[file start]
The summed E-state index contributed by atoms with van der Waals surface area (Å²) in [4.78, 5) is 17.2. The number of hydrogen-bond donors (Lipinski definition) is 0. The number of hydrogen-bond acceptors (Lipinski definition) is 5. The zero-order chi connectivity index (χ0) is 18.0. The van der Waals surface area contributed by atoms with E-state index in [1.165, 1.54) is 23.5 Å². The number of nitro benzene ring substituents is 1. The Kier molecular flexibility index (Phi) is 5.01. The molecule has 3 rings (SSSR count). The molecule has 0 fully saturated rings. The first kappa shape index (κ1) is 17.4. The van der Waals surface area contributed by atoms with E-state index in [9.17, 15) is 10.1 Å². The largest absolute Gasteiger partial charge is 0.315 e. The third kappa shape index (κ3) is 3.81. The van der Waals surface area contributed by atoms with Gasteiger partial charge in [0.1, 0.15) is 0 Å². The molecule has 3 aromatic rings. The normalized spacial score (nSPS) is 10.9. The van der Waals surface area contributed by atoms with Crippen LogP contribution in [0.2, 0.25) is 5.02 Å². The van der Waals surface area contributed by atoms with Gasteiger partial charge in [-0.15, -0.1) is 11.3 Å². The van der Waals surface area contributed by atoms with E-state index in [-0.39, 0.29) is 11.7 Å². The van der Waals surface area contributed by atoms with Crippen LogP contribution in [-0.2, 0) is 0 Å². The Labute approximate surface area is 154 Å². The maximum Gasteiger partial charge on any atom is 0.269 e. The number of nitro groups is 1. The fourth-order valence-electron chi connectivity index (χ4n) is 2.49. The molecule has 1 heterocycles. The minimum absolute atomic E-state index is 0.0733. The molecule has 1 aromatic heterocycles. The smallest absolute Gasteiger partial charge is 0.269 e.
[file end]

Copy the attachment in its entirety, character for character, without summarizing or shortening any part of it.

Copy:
The summed E-state index contributed by atoms with van der Waals surface area (Å²) in [4.78, 5) is 17.2. The number of hydrogen-bond donors (Lipinski definition) is 0. The number of hydrogen-bond acceptors (Lipinski definition) is 5. The zero-order chi connectivity index (χ0) is 18.0. The van der Waals surface area contributed by atoms with E-state index in [1.165, 1.54) is 23.5 Å². The number of nitro benzene ring substituents is 1. The Kier molecular flexibility index (Phi) is 5.01. The molecule has 3 rings (SSSR count). The molecule has 0 fully saturated rings. The first kappa shape index (κ1) is 17.4. The van der Waals surface area contributed by atoms with E-state index in [9.17, 15) is 10.1 Å². The largest absolute Gasteiger partial charge is 0.315 e. The third kappa shape index (κ3) is 3.81. The van der Waals surface area contributed by atoms with Gasteiger partial charge in [0.1, 0.15) is 0 Å². The molecule has 3 aromatic rings. The normalized spacial score (nSPS) is 10.9. The van der Waals surface area contributed by atoms with Crippen LogP contribution in [0.2, 0.25) is 5.02 Å². The van der Waals surface area contributed by atoms with Gasteiger partial charge in [-0.15, -0.1) is 11.3 Å². The van der Waals surface area contributed by atoms with E-state index in [-0.39, 0.29) is 11.7 Å². The van der Waals surface area contributed by atoms with Crippen LogP contribution in [-0.2, 0) is 0 Å². The Labute approximate surface area is 154 Å². The maximum Gasteiger partial charge on any atom is 0.269 e. The number of nitro groups is 1. The fourth-order valence-electron chi connectivity index (χ4n) is 2.49. The molecule has 1 heterocycles. The minimum absolute atomic E-state index is 0.0733. The molecule has 1 aromatic heterocycles. The smallest absolute Gasteiger partial charge is 0.269 e.